Sunday, August 21, 2005
Music Review - Tony Iommi's Fused. Red Sox Update.
Fused - Iommi
Legendary Black Sabbath guitarist Tony Iommi has a new solo CD out. The CD, titled Fused, was released last month during the same week that the Ozzfest North American Tour kicked off (funny timing that...), and is the third collaboration between Tony and former Deep Purple/Trapeze singer/bassist Glenn Hughes (the first two are the 1987 release Seventh Star, and The 1996 DEP Sessions released earlier this year).
The CD was produced by Bob Marlette, who gives the overall sound a slick, yet hard-hitting quality. Veteran session drummer Kenny Aronoff keeps the beat with dexterity and power throughout as Iommi's heavy riffs and biting solos grind away in tandem with Hughes's powerful vocals and pumping bass lines. Here's a song-by-song rundown:
1. Dopamine, the first single, which displays a typical set of Iommi riffs with a fiery wah-wah tinged solo to balance Hughes's confident delivery.
2. Wasted Again is a bit slower, and features some of the few higher-end vocals from Hughes.
3. Saviour Of The Real comes across as a song that purposely avoids heavy solos and tempo changes, and doesn't really stand out on this CD. If not for the intospective lyrics Hughes provides, the song would be very forgettable.
4. Resolution Song is a very moody piece with even more of Hughes's soul-searching lyrics.
5. Grace starts off slowly, but gradually builds and has a nice optimistic feel to it when compared to the previous tracks.
6. Deep Inside a Shell has a repetitive Iommi riff and a solo that seems way too short.
7. What You're Living For is a faster, more up-tempo track that features a Iommi terrific double-tracked solo played over multiple riffs.
8. Face Your Fear features some of Hughes's most heartfelt vocals balanced against even more of Iommi's powerful riffs.
9. The Spell has a heavy doom-like quality to the riff that starts the song, and Hughes proves that he can handle the lower range of his vocal register with confidence and power.
10. I Go Insane is an epic that last more than nine minutes, and is the best track of this CD. It is also the final track, and is a fitting end as it contains multiple time changes that seem so abrupt that they could easily be classified as songs within a song. The highlight is the slow, bluesy solo Iommi churns out as Hughes puts it all on the line in his powerfully convincing manner.
Overall, the sound quality is slicker than that of the 1996 DEP Sessions, and some of the songs lack a bit of urgency as a result, but that isn't such a negative given the quality of the writing and playing that these English hard rock veterans have produced. The CD is a solid "A", and fans of both Iommi and Hughes should be quite pleased to add it to their collections.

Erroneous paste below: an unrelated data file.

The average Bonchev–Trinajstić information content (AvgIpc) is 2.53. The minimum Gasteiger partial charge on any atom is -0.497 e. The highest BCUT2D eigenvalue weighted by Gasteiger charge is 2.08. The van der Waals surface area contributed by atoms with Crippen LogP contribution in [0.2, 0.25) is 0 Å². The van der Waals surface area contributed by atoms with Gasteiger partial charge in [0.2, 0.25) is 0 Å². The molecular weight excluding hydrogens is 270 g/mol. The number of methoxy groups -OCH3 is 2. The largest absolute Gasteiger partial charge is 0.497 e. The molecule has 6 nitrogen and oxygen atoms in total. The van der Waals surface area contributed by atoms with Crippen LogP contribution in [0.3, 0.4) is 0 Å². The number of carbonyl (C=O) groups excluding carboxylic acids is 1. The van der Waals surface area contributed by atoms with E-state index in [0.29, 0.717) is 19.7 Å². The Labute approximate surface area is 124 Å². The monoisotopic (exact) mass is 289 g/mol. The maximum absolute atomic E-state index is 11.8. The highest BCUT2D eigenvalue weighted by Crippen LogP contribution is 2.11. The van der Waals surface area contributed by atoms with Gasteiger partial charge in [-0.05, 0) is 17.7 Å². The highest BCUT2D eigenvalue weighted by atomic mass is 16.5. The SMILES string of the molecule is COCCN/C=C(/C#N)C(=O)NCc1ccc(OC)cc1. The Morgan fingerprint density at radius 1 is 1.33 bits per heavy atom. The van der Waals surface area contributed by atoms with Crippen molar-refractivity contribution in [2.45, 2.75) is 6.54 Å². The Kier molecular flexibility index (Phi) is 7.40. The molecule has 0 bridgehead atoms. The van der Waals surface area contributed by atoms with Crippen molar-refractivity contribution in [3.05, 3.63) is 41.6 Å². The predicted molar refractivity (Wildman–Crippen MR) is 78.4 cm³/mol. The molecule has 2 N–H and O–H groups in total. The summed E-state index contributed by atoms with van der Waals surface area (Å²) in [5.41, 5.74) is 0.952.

Red Sox Update
The Red Sox salvaged a split in their four-game series against the Angels in Anaheim with a 5-1 victory this afternoon. The win, combined with the Yankees 6-2 defeat at the hands of the AL Central-leading Chicago White Sox moves the Red Sox back to a four game lead over the Pinstripes in the AL East.
The game was scoreless into the 8th inning as Angels starter Paul Byrd kept the Sox bats off balance with a variety of breaking pitches and an 87-mile-per-hour fastball that he was able to place just out of the fat part of the strike zone for most of the game. The Sox finally got to Byrd when Edgar Renteria hit a three-run homer, his 7th of the season. Manny Ramirez followed a David Ortiz BUNT SINGLE with his 33rd homer of the season to give the Sox a 5-0 lead.
Sox rookie starter John Papelbon pitched into the 6th inning before turning it over to the Mikes (Myers and Timlin) who kept the Angels off the scoreboard. Curt Schilling, who will apparently rejoin the starting rotation later this week in Kansas City, surrendered the Angels lone run in the bottom of the 9th inning.
A few words about Mr. Papelbon. He is a keeper. His fastball hums in between 91 and 95 MPH, and he is developing a nasty split-fingered pitch that has a deadly drop. He seems to have good command of his pitches and he has a nice, smooth delivery. He is also not afraid to pitch inside to the big bats, as he proved when he backed Angels slugger Vladimir Guerrero up on a high 0-2 fastball that set up a nice high fastball that Vlad chased for the strikeout. A lot of veteran pitchers have trouble executing this maneuver, and this kid did it as if he had been pitching for ten years. In recent years, Papelbon would have been traded as part of a package to another team that was out of contention for a proven veteran for the stretch run. Three starts isn't a large sample from which to evaluate someone, but I hope the Sox don't deal him away because he looks like he can be a big winner in the big leagues for a long time.